We have conquered the 1800 kms of distance between my new home, Denmark, and my old home, Hungary in many different ways is the last couple of years. We have done it flying from Copenhagen, flying from Billund, and driving the whole way, making breaks in Germany.  But this year we have tried something new: the train! Since we needed the car once in Hungary, the option of flying was not an option anymore. Driving the whole way is very exhausting, and with two kids being restless in the back of the car, we usually have to stop at least once for the night, therefore also quite an expensive option. But this year we heard about a nighttrain that goes from Hamburg to Wien, and where you can just drive up with your car, park it, then find your couchette, and comfortably spend the night sleeping, sparing 1200 kms of driving and gas.

Nigthtrain

The kids were obviously overexcited about sleeping on the train, and it actually went quite well.

Nighttrain

This way of travelling granted us the option of having a few hours both ways to discover the wonderful city of Wien, that I am going to have a separate post about 🙂

Ruincastle

After arriving to Hungary, we had 2 beautiful week at Balaton lake, which is also affectionately called “tha Hungarian Sea” by all the good Hungarians 🙂 The lake is huge, full of small villages all around, mostly holiday places. This is where all the Hungarian children camp with their schools in the summer. I also basically spent all my childhood and teenage summers by the lake. So it was clear that this year we meet up there with my parents, and we booked a summerhouse close to the lakeside. My brother came to visit us there with his girlfriend for a few days, one of my aunts came and a friend of mine with her boyfriend.

These two weeks were fantastic, the kids enjoyed it splashing around in the shallow water, playing in the sand, spotting trains that ran right outside our house, and being spoilt by the grandparents 🙂

Cherry in the water

Paddington in the sand

waterbikes

swans

For the kids’ sake we went to a Circus one evening. It was a great show for the kids, parrots flying, horses trotting, acrobats jumping up and down, linedancers, magician, elephants, camels, and lions. Poor lions… They looked beaten and drugged, but I guess that’s how it goes in a circus, terrible. But the highlight for the evening for us was when a horse with wings attached to its back came around. I couldn’t take my eyes off of my daughter’s amazed face, and she couldn’t take her eyes off of her dream of a pegasus coming true…

Cherry and the pegasus

One day my husband and I escaped the summerhouse, and went for a one-day-selfspoiling to Zalakaros Thermal Bath. We made some little calculations, and realised, that we haven’t spent a whole day together, just the two of us, for almost 3 years… So I guess it was high time! I can tell you that, I wouldn’t be sad if someone told me, I will have to spend the rest of my life drifting in the warm thermal waters of Zalakaros… It was such a relaxing day.

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After Balaton, we spent a few days in Budapest, at my parents place, before taking the train back, this time, together with my Mum.

Happy All Saints… or Halloween!

We are a bicultural family, raising bilingual children. We celebrate Christmas and Easter combining traditions from two country, and we also celebrate things that are only familiar to one of the parents.

Halloween is not part of either the Danish or Hungarian tradition. In Hungary we celebrate All Saints on 1st November, and the Day of the Dead the following day. Both days are spiritual and kind of gloomy. They are not the time for fun, they are time for remembering the lost ones. It is a tradition to go to the cemetery these days, putting some flowers on the graves, lighting some candles. It is a sad thing, sitting there, and remembering the people we loved so much and cannot see anymore.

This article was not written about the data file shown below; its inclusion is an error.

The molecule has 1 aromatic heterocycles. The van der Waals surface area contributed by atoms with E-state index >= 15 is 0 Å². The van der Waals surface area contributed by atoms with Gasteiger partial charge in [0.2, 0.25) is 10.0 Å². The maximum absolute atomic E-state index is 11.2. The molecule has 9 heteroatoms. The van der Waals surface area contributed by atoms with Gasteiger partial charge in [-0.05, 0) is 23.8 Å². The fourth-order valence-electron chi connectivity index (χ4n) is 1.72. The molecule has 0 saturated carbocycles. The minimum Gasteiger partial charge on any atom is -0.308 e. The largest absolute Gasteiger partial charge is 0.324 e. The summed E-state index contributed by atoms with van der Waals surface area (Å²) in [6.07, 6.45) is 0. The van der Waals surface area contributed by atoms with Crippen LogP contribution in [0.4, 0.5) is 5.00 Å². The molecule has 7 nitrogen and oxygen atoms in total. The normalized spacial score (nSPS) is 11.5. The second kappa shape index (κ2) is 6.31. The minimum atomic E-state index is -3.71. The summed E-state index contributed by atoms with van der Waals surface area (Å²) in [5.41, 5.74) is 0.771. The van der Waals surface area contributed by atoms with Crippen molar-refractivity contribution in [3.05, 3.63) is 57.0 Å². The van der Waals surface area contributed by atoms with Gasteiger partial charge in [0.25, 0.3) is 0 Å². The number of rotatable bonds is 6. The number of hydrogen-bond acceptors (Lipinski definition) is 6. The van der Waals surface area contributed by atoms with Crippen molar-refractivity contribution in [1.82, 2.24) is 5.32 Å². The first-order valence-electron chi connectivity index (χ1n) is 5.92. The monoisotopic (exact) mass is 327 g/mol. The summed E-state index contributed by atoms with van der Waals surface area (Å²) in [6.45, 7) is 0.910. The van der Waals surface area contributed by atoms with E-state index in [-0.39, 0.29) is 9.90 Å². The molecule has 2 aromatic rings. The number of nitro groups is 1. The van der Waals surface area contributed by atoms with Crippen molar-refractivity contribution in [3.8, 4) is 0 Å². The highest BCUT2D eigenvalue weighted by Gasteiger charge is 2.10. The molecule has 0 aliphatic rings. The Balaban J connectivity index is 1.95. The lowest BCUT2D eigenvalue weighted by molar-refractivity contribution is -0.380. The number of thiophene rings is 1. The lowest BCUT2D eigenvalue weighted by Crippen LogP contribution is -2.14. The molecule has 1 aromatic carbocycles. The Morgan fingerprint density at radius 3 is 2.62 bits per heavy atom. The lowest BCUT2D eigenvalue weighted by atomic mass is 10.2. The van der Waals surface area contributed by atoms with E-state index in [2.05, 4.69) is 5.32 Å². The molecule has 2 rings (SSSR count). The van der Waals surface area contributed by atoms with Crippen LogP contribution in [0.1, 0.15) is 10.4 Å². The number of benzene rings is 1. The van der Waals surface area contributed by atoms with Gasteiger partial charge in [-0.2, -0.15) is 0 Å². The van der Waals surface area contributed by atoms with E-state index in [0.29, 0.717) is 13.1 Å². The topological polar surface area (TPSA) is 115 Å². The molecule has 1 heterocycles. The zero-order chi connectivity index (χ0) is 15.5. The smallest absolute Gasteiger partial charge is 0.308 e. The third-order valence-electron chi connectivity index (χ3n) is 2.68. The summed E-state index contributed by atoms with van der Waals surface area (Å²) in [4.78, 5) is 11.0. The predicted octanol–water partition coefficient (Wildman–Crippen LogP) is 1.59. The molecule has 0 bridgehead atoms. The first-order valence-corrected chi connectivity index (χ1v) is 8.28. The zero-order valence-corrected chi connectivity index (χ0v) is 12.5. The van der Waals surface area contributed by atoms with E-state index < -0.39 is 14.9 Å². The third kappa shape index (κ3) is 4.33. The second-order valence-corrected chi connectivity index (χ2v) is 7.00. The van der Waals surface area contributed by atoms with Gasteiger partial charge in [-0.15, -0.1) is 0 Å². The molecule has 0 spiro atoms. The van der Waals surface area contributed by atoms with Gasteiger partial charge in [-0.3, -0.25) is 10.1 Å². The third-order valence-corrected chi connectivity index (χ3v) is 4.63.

Halloween is not a genuine part of the Danish fests either, Halloween is, as we all know, of Anglo-Saxon origin. But nowadays it is widely spread all over the world, also in Denmark. Yes, people carve pumpkins, put them outside their doors, buy the cute little decorations they can find in any supermarkets, some may even hold parties, with costumes and everything. Well, not in Hungary, I can tell you that… We, Hungarians, are a strange nation. There is this collective attitude in the air, criticizing everything that is different, new. Some people say, that Halloween, and for instance Valentine’s Day are stupid American holidays (well, not), therefore we should despise them, and stick to our old, gloomy ways. They even say, that Valentine’s Day is a joke, because you cannot celebrate your love only one day per year, you have to celebrate it every day! Sounds good, but the problem is, that usually they don’t celebrate it any day, at all 🙂 Yes, probably there were times when I was thinking the same. But a lot of things happened to me, and suddenly I found myself far away from home, with a new family – speaking a different language, having different holidays, different traditions, habits, food, mood, etc., still, welcoming me with open arms and a lot of warmth. I learned a lot in the past few years, and I am very keen on creating a colourful, multicultural childhood for my children. I want them to welcome everything with an open heart and mind. I want them to remember and cherish the moments of holidays and traditions of our home. I don’t want them to reject the possibility for a little bit of fun, and different moments then the everydays. It is ok to be gloomy, but I want them to celebrate as well, any time they can:) And Halloween is a good time for that 🙂

We are going to light candles tomorrow for the loved and deeply missed ones.

But I also did my best, to grab the atmosphere of Halloween, and smuggle a little bit of festivity into this average Wednesday evening.

We started by picking a handsome pumpkin in the supermarket (I know, I know, shame on us, buying a pumpkin in a supermarket, instead of growing it in our own garden 🙂 ), and then I read a lot about pumpkin carving on different forums, because I have never done anything like this before, and gave it a try. It was surprisingly easy to carve the pumpkin, I might even do it again next year 🙂

From all the flesh that I took out of the pumpkin, I decided to cook some pumpkin soup. I loooove pumpkin soup 🙂 I don’t have a very accurate recipe for it. I just throw the pumpkin, one or two diced potatoes and some diced carrots in a pot, pour so much water (or leftover chicken broth) so that it covers the vegetables, add some salt, and cook them nice and soft. Once they are done, I give them a go with my food processor, add a bit of cream, and put the soup back on the gas for a few more minutes. It turns out so lovely and thick and comfoting, and perfect with some fresh, warm garlic bread… (great, now I’m hungry again)

Once the sun started to go down, we put our carved, little, heart-eyed pumpkin outside, and lit some lights. (Check out or welcome-frog! 🙂 )

And we also lit some candles inside. On the second picture, you can see the results of my kids decorating skills, they had this concept of grabbing everything and misplace it. I tried to save the picture, though 🙂

Those funny little pumpkin-lookalike berries grow on a bush in our garden. They are absolutely cute and pretty, so I decided to use them as decoration. Does anyone know what they are?